This is a story about the forgotten Manager of English Football, forgotten by all except Evertonians, Harry Catterick. To this day the media, especially Sky TV totally ignore his success in the 1960’s.
I followed Everton in the 1960’s home and away, it was a Golden Era for the Club. Harry was brought to the Club in April 1961, he had been very successful at Sheffield Wednesday but they did not appreciate what he did for them and refused to give him the wage he deserved. John Moores the Everton Director and owner of Litttlewoods Pools, saw the potential in Harry and gave him a contract, telling him that he had three years to win a trophy.
Catterick, with the backing of Moores and his Pools money set about making a team that could not only play nice football, which the former manager John Carey had created but a team that could also be hard and determined, this meant a total revamp of the playing style and discipline. Catterick was the Sergeant Major style of manager, aloof from the players and strict when they stepped out of line.
An early example of this came when Everton undertook a tour of the USA playing games in New York and Canada. Harry was opposed to the tour, it wasn’t something he wanted but he had no choice. The tour went ahead and the players, who might have looked upon it as a holiday soon realised that it was to be very far from that. Roy Vernon club captain and one of the star players was sent home for a breach of discipline.
In the 1962-63 season there was something in the air on Merseyside, a vibrancy in the City with the Beatles waking the World up with their music and Liverpool F.C. regaining their place in the top division, which meant Derby games.
Evertonians also had a buzz because in the World Cup in 1962 over in Chile Brazil had amazed the World with their style of football and from the black and white images on the tv Everton fans could hear Brazilian supporters chanting BRA – ZIL, BRA – ZIL, this was soon changed to EVER – TON, EVER – TON by the Goodison faithful. The long awaited success came when at the end of the 1962-63 season Everton were crowned Champions of the First Division.
Catterick had fulfilled John Moores request for trophy within three years.
Of course the Press accused Everton of Buying the League and dubbed them The Mersey Millionaires and the Bank of England Team. Although it was true in some ways it didn’t give Catterick the praise he deserved, he had come to a sleeping giant of a club and woke it up, not with money but with tactics and flair plus steel in defence that made Everton a complete unit.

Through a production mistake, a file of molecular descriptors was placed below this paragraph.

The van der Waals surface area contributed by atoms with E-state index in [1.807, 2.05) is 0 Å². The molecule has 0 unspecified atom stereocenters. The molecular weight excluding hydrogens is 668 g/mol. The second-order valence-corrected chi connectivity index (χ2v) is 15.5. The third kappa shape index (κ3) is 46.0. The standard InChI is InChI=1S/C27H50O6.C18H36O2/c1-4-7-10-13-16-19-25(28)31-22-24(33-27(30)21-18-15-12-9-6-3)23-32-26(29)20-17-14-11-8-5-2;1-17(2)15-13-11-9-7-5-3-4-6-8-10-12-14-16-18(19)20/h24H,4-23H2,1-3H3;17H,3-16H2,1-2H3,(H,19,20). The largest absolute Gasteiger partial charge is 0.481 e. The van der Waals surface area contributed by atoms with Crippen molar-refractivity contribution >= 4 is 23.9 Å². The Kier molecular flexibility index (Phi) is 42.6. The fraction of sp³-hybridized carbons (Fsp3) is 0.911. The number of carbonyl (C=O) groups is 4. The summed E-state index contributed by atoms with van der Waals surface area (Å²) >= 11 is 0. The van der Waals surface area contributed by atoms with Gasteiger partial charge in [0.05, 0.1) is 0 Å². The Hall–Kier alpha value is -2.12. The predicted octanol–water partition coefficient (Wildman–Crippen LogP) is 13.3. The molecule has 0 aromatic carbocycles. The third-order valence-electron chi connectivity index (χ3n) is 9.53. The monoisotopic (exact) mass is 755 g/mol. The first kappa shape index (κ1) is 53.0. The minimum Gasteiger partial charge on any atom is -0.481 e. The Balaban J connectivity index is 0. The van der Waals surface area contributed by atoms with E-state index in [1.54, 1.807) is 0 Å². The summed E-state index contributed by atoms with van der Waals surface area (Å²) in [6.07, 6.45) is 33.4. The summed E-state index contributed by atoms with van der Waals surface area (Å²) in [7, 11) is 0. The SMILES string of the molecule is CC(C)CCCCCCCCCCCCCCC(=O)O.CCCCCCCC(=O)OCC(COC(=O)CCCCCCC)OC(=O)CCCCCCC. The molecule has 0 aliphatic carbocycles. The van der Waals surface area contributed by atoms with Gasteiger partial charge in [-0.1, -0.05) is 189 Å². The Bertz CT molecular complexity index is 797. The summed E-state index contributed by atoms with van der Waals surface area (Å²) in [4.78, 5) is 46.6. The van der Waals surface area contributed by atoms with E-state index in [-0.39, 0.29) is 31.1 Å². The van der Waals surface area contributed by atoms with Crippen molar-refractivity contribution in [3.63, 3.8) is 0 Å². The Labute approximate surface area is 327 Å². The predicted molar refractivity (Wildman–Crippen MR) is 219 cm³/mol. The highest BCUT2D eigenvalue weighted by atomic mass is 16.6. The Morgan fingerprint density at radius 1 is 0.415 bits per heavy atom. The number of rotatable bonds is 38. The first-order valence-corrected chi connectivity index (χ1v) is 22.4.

He was a man who had no time for the Press or media in general, leaving everything to his staff, even the training sessions but his tactics and method was strictly enforced and he imposed discipline like an old fashioned head master.
He would punish players who arrived late for training on a Monday morning accepting no excuses; he would say they had since 4.40 pm on Saturday to get there.
By 1965-66 I was old enough to go to away games and decided to make sure I never missed a game. In those days a London away game meant getting a coach in Liverpool at St Johns Gardens by St Georges Hall at 11.30 pm. We would arrive in London about 5am and most of the lads on the coach would head to a local park or street to play, what sometimes was a 50 a side football game. Of course this didn’t make the locals happy and within minutes Police cars arrived and the game was abandoned.
Lesson were learned this season for me, West Brom away was a mid week game and I didn’t get back home until the early hours of the morning, I had forgotten to take my house keys with me, I was still living at home with my Mum & Dad. So I rang the bell and knocked, I looked up and saw the curtains in my Dads room open, they closed again, nothing, no movement at all, after about 10 minutes I realised he wasn’t going to let me in so I went around to the back of the house. I knew the bathroom window would be slightly open, I started to climb up the drainpipe which was covered in rust and dirt, my white jeans were now looking like the earliest version of Tie Dye known. I got to the window ledge but it was still about two foot away from the drainpipe, with the agility of James Bond I swung my arms across and grabbed the ledge, hanging on for my life I put my head under the open window frame and pushed up with my neck to open it further, I managed to go head first onto the floor in the bathroom and went quietly up to my bedroom, that was 1965 I have never ever since forgotten my keys.
The 1965-66 season was getting exciting we were on a up run and had been drawn against Non League Bedford Town these were the games I loved, going to grounds that you would never otherwise visit. Tickets were hard to get but that’s the norm for this type of game, anyway on the day a fleet of Everton coaches arrived in Bedford, it was amazing, the locals were out on their doorsteps waving and looking amazed at the amount of coaches passing their houses. He game was a fairly easy one for Everton and a 3-0 victory saw us into the next round. With the Cup run taking its toll on the first team some youngsters were making their way into the first team Joe Royle had played at Blackpool which upset many fans as Alex Young had been dropped to fit him in. Also on New Years Day 1966 we arrived in London in the early hours of the morning, no celebrating the New Year for the Blues who made the trip but an unexpected surprise was in store, as the Everton coach arrived at White Hart Lane we noticed a strange face on board. We all looked at each other trying to figure out who he was. In those days there was no newspapers on New Years Day or any tv stations like Sky etc it wasn’t until the team was announced that we heard the name Mike Trebilcock, a new signing from Plymouth Argyle.
Catterick once again had pounced, The Cat had bought a player that the fans and the press had no idea he was interested in.